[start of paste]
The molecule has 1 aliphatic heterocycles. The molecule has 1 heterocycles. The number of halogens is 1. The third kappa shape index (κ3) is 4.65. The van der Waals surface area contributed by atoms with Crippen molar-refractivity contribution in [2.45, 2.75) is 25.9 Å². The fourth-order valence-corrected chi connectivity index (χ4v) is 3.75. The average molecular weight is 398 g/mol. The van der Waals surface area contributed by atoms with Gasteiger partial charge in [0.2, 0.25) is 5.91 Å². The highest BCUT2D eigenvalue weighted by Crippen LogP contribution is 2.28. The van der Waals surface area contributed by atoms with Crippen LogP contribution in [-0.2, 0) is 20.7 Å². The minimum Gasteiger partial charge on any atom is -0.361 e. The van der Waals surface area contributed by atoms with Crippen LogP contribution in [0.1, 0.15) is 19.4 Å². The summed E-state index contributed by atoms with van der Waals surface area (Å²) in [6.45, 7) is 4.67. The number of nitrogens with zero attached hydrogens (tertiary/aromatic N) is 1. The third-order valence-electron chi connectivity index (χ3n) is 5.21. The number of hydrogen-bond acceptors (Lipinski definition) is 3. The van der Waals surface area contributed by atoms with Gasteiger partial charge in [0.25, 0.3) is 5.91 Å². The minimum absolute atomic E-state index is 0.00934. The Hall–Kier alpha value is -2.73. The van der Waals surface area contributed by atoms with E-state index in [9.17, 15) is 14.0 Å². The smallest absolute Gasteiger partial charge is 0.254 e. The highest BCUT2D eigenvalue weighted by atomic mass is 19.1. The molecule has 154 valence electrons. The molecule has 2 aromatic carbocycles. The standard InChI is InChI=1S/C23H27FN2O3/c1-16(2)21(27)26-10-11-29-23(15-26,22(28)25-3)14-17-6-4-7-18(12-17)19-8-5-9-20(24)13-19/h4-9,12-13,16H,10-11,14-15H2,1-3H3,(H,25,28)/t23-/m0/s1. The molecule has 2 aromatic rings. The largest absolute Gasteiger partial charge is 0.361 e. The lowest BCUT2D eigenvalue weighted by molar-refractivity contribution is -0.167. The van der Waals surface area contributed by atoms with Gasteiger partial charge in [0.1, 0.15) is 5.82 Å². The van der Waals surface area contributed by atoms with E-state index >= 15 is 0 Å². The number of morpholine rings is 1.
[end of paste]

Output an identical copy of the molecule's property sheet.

The molecule has 1 aliphatic heterocycles. The molecule has 1 heterocycles. The number of halogens is 1. The third kappa shape index (κ3) is 4.65. The van der Waals surface area contributed by atoms with Crippen molar-refractivity contribution in [2.45, 2.75) is 25.9 Å². The fourth-order valence-corrected chi connectivity index (χ4v) is 3.75. The average molecular weight is 398 g/mol. The van der Waals surface area contributed by atoms with Gasteiger partial charge in [0.2, 0.25) is 5.91 Å². The highest BCUT2D eigenvalue weighted by Crippen LogP contribution is 2.28. The van der Waals surface area contributed by atoms with Crippen LogP contribution in [-0.2, 0) is 20.7 Å². The minimum Gasteiger partial charge on any atom is -0.361 e. The van der Waals surface area contributed by atoms with Crippen LogP contribution in [0.1, 0.15) is 19.4 Å². The summed E-state index contributed by atoms with van der Waals surface area (Å²) in [6.45, 7) is 4.67. The number of nitrogens with zero attached hydrogens (tertiary/aromatic N) is 1. The third-order valence-electron chi connectivity index (χ3n) is 5.21. The number of hydrogen-bond acceptors (Lipinski definition) is 3. The van der Waals surface area contributed by atoms with Gasteiger partial charge in [0.25, 0.3) is 5.91 Å². The minimum absolute atomic E-state index is 0.00934. The Hall–Kier alpha value is -2.73. The van der Waals surface area contributed by atoms with E-state index in [9.17, 15) is 14.0 Å². The smallest absolute Gasteiger partial charge is 0.254 e. The highest BCUT2D eigenvalue weighted by atomic mass is 19.1. The molecule has 154 valence electrons. The molecule has 2 aromatic carbocycles. The standard InChI is InChI=1S/C23H27FN2O3/c1-16(2)21(27)26-10-11-29-23(15-26,22(28)25-3)14-17-6-4-7-18(12-17)19-8-5-9-20(24)13-19/h4-9,12-13,16H,10-11,14-15H2,1-3H3,(H,25,28)/t23-/m0/s1. The molecule has 2 aromatic rings. The largest absolute Gasteiger partial charge is 0.361 e. The lowest BCUT2D eigenvalue weighted by molar-refractivity contribution is -0.167. The van der Waals surface area contributed by atoms with Gasteiger partial charge in [0.1, 0.15) is 5.82 Å². The van der Waals surface area contributed by atoms with E-state index >= 15 is 0 Å². The number of morpholine rings is 1.